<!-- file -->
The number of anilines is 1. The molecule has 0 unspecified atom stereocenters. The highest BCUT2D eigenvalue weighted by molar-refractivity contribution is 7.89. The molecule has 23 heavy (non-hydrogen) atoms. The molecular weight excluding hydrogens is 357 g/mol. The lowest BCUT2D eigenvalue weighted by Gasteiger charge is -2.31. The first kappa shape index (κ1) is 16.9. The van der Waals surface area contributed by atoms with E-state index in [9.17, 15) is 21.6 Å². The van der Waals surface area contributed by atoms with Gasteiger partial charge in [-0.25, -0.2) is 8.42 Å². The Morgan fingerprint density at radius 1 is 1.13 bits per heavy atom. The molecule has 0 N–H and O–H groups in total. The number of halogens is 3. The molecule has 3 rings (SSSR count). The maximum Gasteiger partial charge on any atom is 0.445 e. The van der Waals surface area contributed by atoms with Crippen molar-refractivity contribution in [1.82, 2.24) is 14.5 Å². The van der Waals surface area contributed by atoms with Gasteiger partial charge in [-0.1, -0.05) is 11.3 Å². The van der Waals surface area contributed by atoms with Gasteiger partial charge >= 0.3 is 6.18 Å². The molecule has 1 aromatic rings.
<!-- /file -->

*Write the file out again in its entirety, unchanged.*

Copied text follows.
The number of anilines is 1. The molecule has 0 unspecified atom stereocenters. The highest BCUT2D eigenvalue weighted by molar-refractivity contribution is 7.89. The molecule has 23 heavy (non-hydrogen) atoms. The molecular weight excluding hydrogens is 357 g/mol. The lowest BCUT2D eigenvalue weighted by Gasteiger charge is -2.31. The first kappa shape index (κ1) is 16.9. The van der Waals surface area contributed by atoms with E-state index in [9.17, 15) is 21.6 Å². The van der Waals surface area contributed by atoms with Gasteiger partial charge in [-0.25, -0.2) is 8.42 Å². The Morgan fingerprint density at radius 1 is 1.13 bits per heavy atom. The molecule has 0 N–H and O–H groups in total. The number of halogens is 3. The molecule has 3 rings (SSSR count). The maximum Gasteiger partial charge on any atom is 0.445 e. The van der Waals surface area contributed by atoms with Crippen molar-refractivity contribution in [1.82, 2.24) is 14.5 Å². The van der Waals surface area contributed by atoms with Gasteiger partial charge in [-0.1, -0.05) is 11.3 Å². The van der Waals surface area contributed by atoms with Gasteiger partial charge >= 0.3 is 6.18 Å². The molecule has 1 aromatic rings.